Tuesday, April 15, 2014

A Quick Trip to Port Townsend -- 7 PM Reading with Kelli Russell Agodon

Well, poetry 7 PM on Thursday night is really what we mean here! What better place to read than in an art gallery? This is especially true given our two books, Cloud Pharmacy and Hourglass Museum. Kelli Russell Agodon and I are excited to spend an evening with old friends --- and meet new ones.

For each of my books I've done a reading here and so it's a kind of homecoming. Northwind Gallery now hosts an ekphrastic poetry night each year where local poets write inspired by the gallery show.

Looking forward to a beautiful night in Port Townsend

Sunday, April 6, 2014

From Around the Web: Fiction Writers Robin Black and Donna Miscolta Get Poetic

Would you like to read a  few words on being a happier writer --- and person --- not to mention learning a way to better understand writer friends and partners? Fiction writer Robin Black writes "21 Things I Wish I'd Known Before I Stared Writing," concerning everything from being true to your own aesthetic to knowing when you're asking too much of other writers (or they are asking too much of you). It's a great list and seems about to go viral --- if it hasn't already. Here are the first few and the link to her blog Beyond the Margins if you want to continue reading.

1. Publication doesn’t make you a writer. Publication makes you a published writer. Writing makes you a writer.

2. Your “writer friends” are suddenly going to seem a lot more interesting, understanding, sympatico, and just plain fun than the friends (and sometimes family) you had before you threw yourself into this pursuit. I mean, they get you! But be gentle with the ones who were there all along – and remember the support they’ve given you, and the care, and try not to hurt their feelings by making it clear how much more compelling the ones who “speak writer” now seem. (And may not always seem. . . )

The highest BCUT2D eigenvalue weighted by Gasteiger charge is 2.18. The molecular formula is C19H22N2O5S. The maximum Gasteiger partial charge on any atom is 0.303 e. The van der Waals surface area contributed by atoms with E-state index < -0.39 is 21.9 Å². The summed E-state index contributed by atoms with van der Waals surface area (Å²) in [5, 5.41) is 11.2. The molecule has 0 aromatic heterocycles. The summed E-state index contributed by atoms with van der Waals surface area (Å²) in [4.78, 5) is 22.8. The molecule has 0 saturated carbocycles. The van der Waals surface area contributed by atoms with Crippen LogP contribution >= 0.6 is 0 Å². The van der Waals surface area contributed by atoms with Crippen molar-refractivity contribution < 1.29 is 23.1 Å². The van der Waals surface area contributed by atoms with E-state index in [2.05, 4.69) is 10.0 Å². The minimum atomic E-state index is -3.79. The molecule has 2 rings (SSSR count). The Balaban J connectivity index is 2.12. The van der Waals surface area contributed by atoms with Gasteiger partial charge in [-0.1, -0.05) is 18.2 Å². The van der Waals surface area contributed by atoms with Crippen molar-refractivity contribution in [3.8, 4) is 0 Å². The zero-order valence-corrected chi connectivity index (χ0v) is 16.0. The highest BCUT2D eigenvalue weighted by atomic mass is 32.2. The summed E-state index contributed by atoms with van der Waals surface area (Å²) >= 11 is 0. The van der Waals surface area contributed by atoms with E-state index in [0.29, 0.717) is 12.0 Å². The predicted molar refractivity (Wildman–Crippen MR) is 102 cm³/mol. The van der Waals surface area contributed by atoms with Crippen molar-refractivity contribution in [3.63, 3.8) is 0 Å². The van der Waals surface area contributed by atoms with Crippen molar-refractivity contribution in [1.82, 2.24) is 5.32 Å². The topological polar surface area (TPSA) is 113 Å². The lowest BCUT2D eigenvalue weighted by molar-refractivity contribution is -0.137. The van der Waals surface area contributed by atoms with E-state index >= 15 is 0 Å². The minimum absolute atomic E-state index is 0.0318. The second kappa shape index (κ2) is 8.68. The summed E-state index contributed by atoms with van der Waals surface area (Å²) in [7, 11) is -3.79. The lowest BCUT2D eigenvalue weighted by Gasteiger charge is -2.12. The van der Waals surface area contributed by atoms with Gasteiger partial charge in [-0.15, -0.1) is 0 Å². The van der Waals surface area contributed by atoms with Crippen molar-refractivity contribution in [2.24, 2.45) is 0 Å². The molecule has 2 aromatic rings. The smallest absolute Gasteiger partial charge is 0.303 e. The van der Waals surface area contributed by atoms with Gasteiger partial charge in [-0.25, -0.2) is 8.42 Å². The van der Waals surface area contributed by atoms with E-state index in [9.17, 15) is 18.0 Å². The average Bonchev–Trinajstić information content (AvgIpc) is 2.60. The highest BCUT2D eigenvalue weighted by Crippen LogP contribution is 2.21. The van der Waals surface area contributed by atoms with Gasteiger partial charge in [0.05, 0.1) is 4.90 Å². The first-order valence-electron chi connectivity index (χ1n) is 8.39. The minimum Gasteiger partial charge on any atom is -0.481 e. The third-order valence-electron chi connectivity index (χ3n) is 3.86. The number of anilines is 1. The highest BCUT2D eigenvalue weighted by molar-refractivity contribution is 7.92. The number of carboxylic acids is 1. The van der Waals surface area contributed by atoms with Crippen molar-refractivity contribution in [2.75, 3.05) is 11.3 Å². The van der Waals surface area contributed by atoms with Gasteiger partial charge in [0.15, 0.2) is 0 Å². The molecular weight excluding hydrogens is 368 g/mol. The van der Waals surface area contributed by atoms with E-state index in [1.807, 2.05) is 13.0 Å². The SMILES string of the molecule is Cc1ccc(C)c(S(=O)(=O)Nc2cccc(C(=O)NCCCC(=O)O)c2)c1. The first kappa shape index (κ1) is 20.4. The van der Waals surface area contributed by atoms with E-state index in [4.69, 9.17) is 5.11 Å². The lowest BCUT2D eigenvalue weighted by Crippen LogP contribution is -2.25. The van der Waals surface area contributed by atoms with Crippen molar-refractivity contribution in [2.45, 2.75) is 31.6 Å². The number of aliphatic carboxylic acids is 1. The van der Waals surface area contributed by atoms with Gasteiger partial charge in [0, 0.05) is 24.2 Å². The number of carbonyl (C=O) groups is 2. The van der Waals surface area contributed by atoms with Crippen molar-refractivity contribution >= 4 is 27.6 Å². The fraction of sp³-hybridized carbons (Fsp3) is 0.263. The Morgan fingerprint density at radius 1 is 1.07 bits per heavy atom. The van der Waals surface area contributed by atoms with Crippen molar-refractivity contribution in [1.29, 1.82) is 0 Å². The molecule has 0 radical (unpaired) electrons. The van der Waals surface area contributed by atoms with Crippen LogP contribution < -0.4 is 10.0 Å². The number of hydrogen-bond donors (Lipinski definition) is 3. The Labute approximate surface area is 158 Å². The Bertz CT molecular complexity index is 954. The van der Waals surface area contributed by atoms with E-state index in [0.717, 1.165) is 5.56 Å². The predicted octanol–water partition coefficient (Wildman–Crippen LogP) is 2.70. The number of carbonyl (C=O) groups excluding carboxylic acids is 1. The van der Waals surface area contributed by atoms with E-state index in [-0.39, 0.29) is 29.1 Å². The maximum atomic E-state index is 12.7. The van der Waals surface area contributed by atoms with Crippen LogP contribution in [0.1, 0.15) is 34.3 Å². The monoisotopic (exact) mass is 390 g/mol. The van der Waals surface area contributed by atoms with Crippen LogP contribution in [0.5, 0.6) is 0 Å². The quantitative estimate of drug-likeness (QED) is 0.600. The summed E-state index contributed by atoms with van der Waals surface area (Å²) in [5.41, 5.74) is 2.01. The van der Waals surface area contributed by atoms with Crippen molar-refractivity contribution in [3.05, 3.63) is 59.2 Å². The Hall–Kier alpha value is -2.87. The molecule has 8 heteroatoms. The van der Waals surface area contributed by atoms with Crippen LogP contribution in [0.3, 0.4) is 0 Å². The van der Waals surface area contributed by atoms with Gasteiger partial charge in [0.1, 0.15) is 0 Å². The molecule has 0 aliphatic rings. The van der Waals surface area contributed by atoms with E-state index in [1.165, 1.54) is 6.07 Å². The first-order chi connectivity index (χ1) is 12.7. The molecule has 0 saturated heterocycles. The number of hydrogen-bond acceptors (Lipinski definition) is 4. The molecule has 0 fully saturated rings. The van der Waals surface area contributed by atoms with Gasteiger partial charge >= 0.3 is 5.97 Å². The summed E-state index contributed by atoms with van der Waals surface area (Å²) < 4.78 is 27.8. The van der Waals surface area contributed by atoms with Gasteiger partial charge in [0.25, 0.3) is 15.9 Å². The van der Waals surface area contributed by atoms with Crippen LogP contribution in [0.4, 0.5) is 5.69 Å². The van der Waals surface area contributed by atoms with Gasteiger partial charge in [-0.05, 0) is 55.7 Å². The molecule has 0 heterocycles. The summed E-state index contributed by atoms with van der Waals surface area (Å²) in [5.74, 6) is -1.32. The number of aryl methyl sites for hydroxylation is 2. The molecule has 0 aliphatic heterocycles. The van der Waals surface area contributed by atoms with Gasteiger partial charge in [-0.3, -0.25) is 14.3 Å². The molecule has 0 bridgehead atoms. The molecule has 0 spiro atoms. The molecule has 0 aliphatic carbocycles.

3. The best you can do is the best you can do. There’s a fine line between learning from other authors, and trying to be them. Be yourself. There are more than enough different types of readers out there for us all. I can’t tell you how much time I have wasted wishing my work were more “hip”  and “edgier.” And every single moment was indeed a waste of time. I didn’t even like much of the writing I wanted to emulate. I just liked the attention heaped on the people who wrote it. Write the book you’d most like to read – not the one you think will win over the editor du jour.

4. Not everyone will love your work. Not everyone will like your work. Some people will hate your work. Don’t put energy into pursuing the fantasy of universal adoration. It has nothing to do with writing and everything to do with guaranteeing that you’ll never be satisfied.  Read More Here

I also want to thank Donna Miscolta for the review of Cloud Pharmacy that she wrote here and which I've excerpted below. Donna is a fiction writer who writes with a poetic sensibility. Check out her powerful novel, When The de la Cruz Family Danced. 

Cloud Pharmacy (White Pine Press) by Susan Rich

… don’t let go, let go.
                              from the poem,  The Tangible, Intangible

This last line in “The Tangible, Intangible,” one of Susan Rich’s poems inspired by the nineteenth-century photographer Hannah Maynard, captures for me the essence of Cloud Pharmacy, a collection that is intelligent and observant, and which deftly exposes one’s contradictory passions, needs, and even self-regard. Rich addresses several themes in her new book, one of which is grief.